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ECONOMIC INTEGRATION KEY TO DEVELOPMENT

ECONOMIC INTEGRATION KEY TO DEVELOPMENT

  • 07 Sep 2015 | 08:07am
  • KUVERA CHALISE Republica

Gone are the days of boosting only historical and cultural ties. In the age of economic integration, Nepal needs to take more advantage of the Indian market.Our historical and cultural ties need to be updated as well as redefined. There will have to be more economic cooperation that can lead both nations -- Nepal and India – to prosperity, senior economist Bishwambher Pyakuryal says.aNepal has long failed to tap its 1.26-billion- people-strong market in the south, which could have also been a door to economic integration benefitting both countries, he says, adding that the age-old customs procedures, rough roads along boarders, and rising informal trade are only some of the roadblocks to joint economic cooperation between the two South Asian neighbors. ent environment.The democratic movement of 1990 that propelled economic activity in Nepal has also opened new avenues for trade with India due to liberal economic policy.
However, it could not last long as Nepal's exports sector quickly started drifting and led to huge trade deficits.Though tariff and non-tariff issues, and bureaucratic mindset have been blamed for long for the increasing trade deficit and low trade volume between Nepal and India, recent political changes in India have shone some rays of hope.
After the rise of Prime Minister Narendra Modi in India, there are some rays of hope as he has been vocal about giving priority to economy in India's relation to Nepal, Pyakuryal says, suggesting to follow the bilateral economic agreements that are tools to economic integration.
The recently-signed petroleum pipeline deal -- after two decades of talks, and the operationalization of the Pancheshwor Multipurpose Hydropower project are some of the indications that the relation between Nepal and India is going to redefine itself through more economic integration.However, the picture is not all rosy. "Nepal needs to increase factors of production if it wants to increase exports to India and bridge the ballooning trade deficit," former commerce secretary Purushottam Ojha says.
Increased connectivity -- air routes, roads, and telecommunications -- and an updated Nepal-India Trade Agreement would propel Nepal-India trade, he says, adding that Nepali entrepreneurs should also lobby for intra-industry trade promotion.As Nepal is fast losing its competitive and comparative advantage with India in exports, the country has to promote agriculture and non-timber products that hold some amount of advantage over India, Ojha suggests.Likewise, decreasing labor productivity and lack of power are yet more road blocks in the way of increasing Nepal's exports to India.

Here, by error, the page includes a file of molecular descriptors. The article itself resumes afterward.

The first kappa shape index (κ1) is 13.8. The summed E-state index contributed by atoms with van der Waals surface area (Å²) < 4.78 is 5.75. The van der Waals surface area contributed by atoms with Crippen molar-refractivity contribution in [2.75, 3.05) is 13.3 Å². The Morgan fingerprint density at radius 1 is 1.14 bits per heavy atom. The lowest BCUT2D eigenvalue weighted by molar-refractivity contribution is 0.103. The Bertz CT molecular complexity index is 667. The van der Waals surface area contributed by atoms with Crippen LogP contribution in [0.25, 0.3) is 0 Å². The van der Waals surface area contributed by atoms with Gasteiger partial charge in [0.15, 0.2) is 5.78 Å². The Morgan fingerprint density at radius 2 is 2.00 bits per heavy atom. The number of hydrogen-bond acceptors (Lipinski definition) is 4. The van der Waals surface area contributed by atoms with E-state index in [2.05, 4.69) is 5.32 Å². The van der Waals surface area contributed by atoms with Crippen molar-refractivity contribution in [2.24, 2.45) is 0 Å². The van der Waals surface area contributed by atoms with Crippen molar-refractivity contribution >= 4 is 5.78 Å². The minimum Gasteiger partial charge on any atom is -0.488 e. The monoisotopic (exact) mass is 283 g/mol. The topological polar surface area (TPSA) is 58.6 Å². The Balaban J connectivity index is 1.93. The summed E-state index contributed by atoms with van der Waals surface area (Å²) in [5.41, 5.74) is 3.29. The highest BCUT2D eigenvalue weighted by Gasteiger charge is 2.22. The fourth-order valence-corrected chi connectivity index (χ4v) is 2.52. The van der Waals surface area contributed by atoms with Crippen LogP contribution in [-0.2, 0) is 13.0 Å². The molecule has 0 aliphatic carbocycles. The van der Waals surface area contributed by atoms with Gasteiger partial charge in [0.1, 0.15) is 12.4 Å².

"Nepal needs to attract more foreign investment in the power sector that can not only help manufacturing industries flourish in Nepal but also export power to energy hungry India," Ojha says, adding that Nepal should also promote services trade like health care and education to bridge its trade deficit.Nepal offers tourism, agriculture, information technology, social media, and the meat and dairy industry as investment opportunity areas for Indian investors.
Despite various hindrances, the Nepal-India Trade Treaty 1996 -- a milestone in industrial development in Nepal that helped generate tremendous increment in bilateral trade -- and its subsequent amendments in 2002 and 2009, and other important treaties and agreements like the Transit Treaty, the Agreement of Co-operation between Nepal and India to control Unauthorized Trade (2009) and its subsequent amendments, the Bilateral Agreement Concerning the Power Trade, the Amendment in Agreements to Avoid Double Taxation and Prevention of Fiscal Evasion (DTAA) with respect to Taxes on Income, the Bilateral Investment Promotion and Protection Agreement (BIPPA), the Mahakali Treaty, and the recent Petroleum pipeline agreement have opened new avenues for larger economic cooperation between the two countries.Likewise, the recent Motor Vehicles agreement among four -– Bhutan, Bangladesh, India and Nepal –is also expected to smoothen connectivity between Nepal and India leading to more free flow of passengers that would promote joint tourism.

However, Nepal needs to exploit the opportunities that India -– its largest trading partner –- offers if it wants a more prosperous future, Pyakuryal suggests. "The need of the hour is also effective economic diplomacy."India is also the largest source country of foreign direct investment (FDI) that has helped the industrialization of Nepal. It has also helped, albeit a lot less, to reduce its trade deficit with India.Nepal received FDI commitment of Rs 67 billion in Fiscal Year 2014/15."As in the past, India remained the major FDI source country for Nepal, accounting for 52 percent of the total FDI commitment," according to Nepal-India Chamber of Commerce and Industry President Shashi Raj Pandey. Apart from government-level engagements, private sector engagement should also be encouraged to strengthen the economic ties.
Indian industries have been doing encouraging business in Nepal despite a decade-long armed conflict.Besides the two giants Dabur and Unilever, around two dozen India-based industries have been operating in Nepal. However, they have long been asking the Nepali government to simplify and shorten the process of repatriation of dividend to parent companies, in addition to investor-friendly labor laws, consumer-friendly regulations – like tax rebate in insurance sector, and protection of intellectual property rights, among others, for a more conducive environment.The Indian entrepreneurs also claim that more Indians are willing to come to Nepal for investment, if Nepal creates more conducive investm

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